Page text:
1. All of what you are feeling and doing is normal. Everyone has a different script for his or her life. It is so common for us women to sacrifice ourselves for our families not recognizing the need for self care which is akin to auto maintenance…regular oil changes, rotating tires, etc. Cars run better and longer when they have routine maintenance. We women often let that fall by the wayside because it seems “selfish.” The wonderful thing is that you are now free to embark on figuring out what you want to be “when you grow up.” I got my BA at 45 and my masters at 50 after spending time raising my family. It all turned out like it was meant to. You, too, will find many unimagined opportunities in this journey. You go, girl!

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  2. Kim, Wonderfully written. We all have some de-programming to do throughout our lives. I always felt like it was my duty to find a husband, settle down and raise a family. I was taught that girls didn’t need to go to college or hold a job. Wow was that a crock. We all have to find our own way in life and do what makes us happy. Kim, I believe you are on the right track. Go for it.

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    1. De-programming is a great way to describe it. I think the “programming” is individual and comes from many factors.I thought it was my my job to devote every last ounce of who I was to being a great wife and mother. I wouldn’t change the mother I am, but I would have allowed just a bit of time for myself each week which, I have learned, is just as important as being a great mom!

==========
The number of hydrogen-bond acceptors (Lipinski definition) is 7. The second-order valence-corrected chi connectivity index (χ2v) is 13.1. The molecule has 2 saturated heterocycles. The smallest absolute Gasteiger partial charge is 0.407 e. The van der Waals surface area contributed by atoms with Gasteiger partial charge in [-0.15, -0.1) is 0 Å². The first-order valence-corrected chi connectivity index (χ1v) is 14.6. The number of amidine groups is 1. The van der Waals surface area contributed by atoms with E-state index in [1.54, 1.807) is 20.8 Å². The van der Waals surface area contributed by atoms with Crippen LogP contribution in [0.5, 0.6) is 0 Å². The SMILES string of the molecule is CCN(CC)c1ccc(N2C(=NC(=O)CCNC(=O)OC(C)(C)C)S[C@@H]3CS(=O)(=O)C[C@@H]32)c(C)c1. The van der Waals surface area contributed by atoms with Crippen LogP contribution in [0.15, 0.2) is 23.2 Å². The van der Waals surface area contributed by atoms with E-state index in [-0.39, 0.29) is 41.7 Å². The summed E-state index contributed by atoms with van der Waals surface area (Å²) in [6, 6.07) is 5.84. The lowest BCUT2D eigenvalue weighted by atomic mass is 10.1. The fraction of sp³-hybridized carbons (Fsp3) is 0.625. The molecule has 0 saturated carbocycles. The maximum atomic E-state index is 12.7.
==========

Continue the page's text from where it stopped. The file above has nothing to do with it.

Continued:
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  3. Hi Kim,
    I’m looking forward to following your blog. I only have my 12-year-old daughter but she is starting to function somewhat on her own. I don’t know what to do with myself, when she is away for the weekend with her friends, let alone in six more year when she is graduating high school and off to college. Maybe I can use your experience to know what to expect when the time comes.
    #CS5711

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    1. Hi RJ I’m so glad you’re following along! It is an adjustment when they begin to pull away as teens. Looking back I think the key is taking time to identify the feelings that come with that adjustment and channeling the energy into things that are beneficial to you. With school and work, it seems you’re already headed in the right direction!

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    1. Hi Heather! I’m so happy you’re here! I remember the feeling I had when my girls both went to school. I felt guilty going home to an empty house and ended up throwing myself into volunteering in classrooms and for school events. I know now that in addition to volunteering (because that is also really important!) I needed to mix in some “me” time each week. It could have been any number of things; gardening, lunch with a friend, a few hours of window shopping, an hour of reading each night after the girls were asleep. It’s so easy to put it aside and so much more important than I realized!